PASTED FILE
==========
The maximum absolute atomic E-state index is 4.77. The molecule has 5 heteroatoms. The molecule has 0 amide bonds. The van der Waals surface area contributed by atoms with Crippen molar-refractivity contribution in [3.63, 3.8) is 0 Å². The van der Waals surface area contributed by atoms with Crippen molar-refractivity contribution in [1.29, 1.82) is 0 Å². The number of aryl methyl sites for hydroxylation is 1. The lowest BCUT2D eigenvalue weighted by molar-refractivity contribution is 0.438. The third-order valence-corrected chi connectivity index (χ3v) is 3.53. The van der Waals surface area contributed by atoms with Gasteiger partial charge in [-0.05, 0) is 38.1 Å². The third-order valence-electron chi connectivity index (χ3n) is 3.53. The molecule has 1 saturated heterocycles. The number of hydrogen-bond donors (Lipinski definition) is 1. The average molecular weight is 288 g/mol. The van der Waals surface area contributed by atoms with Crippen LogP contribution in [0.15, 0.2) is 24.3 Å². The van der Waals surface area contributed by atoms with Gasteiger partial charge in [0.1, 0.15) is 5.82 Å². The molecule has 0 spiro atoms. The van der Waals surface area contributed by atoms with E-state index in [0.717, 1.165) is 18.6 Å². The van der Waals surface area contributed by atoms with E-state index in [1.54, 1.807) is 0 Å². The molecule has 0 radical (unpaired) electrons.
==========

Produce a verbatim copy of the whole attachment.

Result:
The maximum absolute atomic E-state index is 4.77. The molecule has 5 heteroatoms. The molecule has 0 amide bonds. The van der Waals surface area contributed by atoms with Crippen molar-refractivity contribution in [3.63, 3.8) is 0 Å². The van der Waals surface area contributed by atoms with Crippen molar-refractivity contribution in [1.29, 1.82) is 0 Å². The number of aryl methyl sites for hydroxylation is 1. The lowest BCUT2D eigenvalue weighted by molar-refractivity contribution is 0.438. The third-order valence-corrected chi connectivity index (χ3v) is 3.53. The van der Waals surface area contributed by atoms with Gasteiger partial charge in [-0.05, 0) is 38.1 Å². The third-order valence-electron chi connectivity index (χ3n) is 3.53. The molecule has 1 saturated heterocycles. The number of hydrogen-bond donors (Lipinski definition) is 1. The average molecular weight is 288 g/mol. The van der Waals surface area contributed by atoms with Crippen LogP contribution in [0.15, 0.2) is 24.3 Å². The van der Waals surface area contributed by atoms with Gasteiger partial charge in [0.1, 0.15) is 5.82 Å². The molecule has 0 spiro atoms. The van der Waals surface area contributed by atoms with E-state index in [0.717, 1.165) is 18.6 Å². The van der Waals surface area contributed by atoms with E-state index in [1.54, 1.807) is 0 Å². The molecule has 0 radical (unpaired) electrons.